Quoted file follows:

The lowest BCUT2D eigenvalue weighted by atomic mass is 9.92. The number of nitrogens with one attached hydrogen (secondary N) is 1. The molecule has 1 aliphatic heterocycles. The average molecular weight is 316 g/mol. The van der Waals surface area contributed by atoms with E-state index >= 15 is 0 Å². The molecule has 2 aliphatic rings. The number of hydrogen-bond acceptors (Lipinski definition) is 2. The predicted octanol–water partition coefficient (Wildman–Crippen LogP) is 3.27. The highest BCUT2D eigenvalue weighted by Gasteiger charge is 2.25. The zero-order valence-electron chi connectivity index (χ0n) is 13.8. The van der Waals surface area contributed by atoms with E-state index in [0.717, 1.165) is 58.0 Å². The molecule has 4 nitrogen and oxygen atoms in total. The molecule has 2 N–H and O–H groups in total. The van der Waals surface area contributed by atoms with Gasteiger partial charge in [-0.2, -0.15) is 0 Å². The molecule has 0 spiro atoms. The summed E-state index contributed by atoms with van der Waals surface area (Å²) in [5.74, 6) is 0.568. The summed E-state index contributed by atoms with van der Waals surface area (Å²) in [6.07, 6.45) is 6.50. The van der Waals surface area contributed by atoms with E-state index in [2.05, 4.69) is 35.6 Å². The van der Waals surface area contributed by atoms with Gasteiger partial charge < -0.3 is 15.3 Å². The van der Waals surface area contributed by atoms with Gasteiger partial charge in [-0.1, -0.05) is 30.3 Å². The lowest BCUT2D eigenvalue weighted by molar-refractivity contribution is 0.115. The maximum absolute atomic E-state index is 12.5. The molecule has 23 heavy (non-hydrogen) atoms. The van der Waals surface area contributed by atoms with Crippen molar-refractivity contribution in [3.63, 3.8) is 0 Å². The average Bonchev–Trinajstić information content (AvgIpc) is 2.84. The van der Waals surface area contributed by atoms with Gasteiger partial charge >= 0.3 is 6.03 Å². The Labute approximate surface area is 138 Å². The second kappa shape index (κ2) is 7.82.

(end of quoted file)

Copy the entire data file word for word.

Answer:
The lowest BCUT2D eigenvalue weighted by atomic mass is 9.92. The number of nitrogens with one attached hydrogen (secondary N) is 1. The molecule has 1 aliphatic heterocycles. The average molecular weight is 316 g/mol. The van der Waals surface area contributed by atoms with E-state index >= 15 is 0 Å². The molecule has 2 aliphatic rings. The number of hydrogen-bond acceptors (Lipinski definition) is 2. The predicted octanol–water partition coefficient (Wildman–Crippen LogP) is 3.27. The highest BCUT2D eigenvalue weighted by Gasteiger charge is 2.25. The zero-order valence-electron chi connectivity index (χ0n) is 13.8. The van der Waals surface area contributed by atoms with E-state index in [0.717, 1.165) is 58.0 Å². The molecule has 4 nitrogen and oxygen atoms in total. The molecule has 2 N–H and O–H groups in total. The van der Waals surface area contributed by atoms with Gasteiger partial charge in [-0.2, -0.15) is 0 Å². The molecule has 0 spiro atoms. The summed E-state index contributed by atoms with van der Waals surface area (Å²) in [5.74, 6) is 0.568. The summed E-state index contributed by atoms with van der Waals surface area (Å²) in [6.07, 6.45) is 6.50. The van der Waals surface area contributed by atoms with E-state index in [2.05, 4.69) is 35.6 Å². The van der Waals surface area contributed by atoms with Gasteiger partial charge < -0.3 is 15.3 Å². The van der Waals surface area contributed by atoms with Gasteiger partial charge in [-0.1, -0.05) is 30.3 Å². The lowest BCUT2D eigenvalue weighted by molar-refractivity contribution is 0.115. The maximum absolute atomic E-state index is 12.5. The molecule has 23 heavy (non-hydrogen) atoms. The van der Waals surface area contributed by atoms with Crippen molar-refractivity contribution in [3.63, 3.8) is 0 Å². The average Bonchev–Trinajstić information content (AvgIpc) is 2.84. The van der Waals surface area contributed by atoms with Gasteiger partial charge >= 0.3 is 6.03 Å². The Labute approximate surface area is 138 Å². The second kappa shape index (κ2) is 7.82.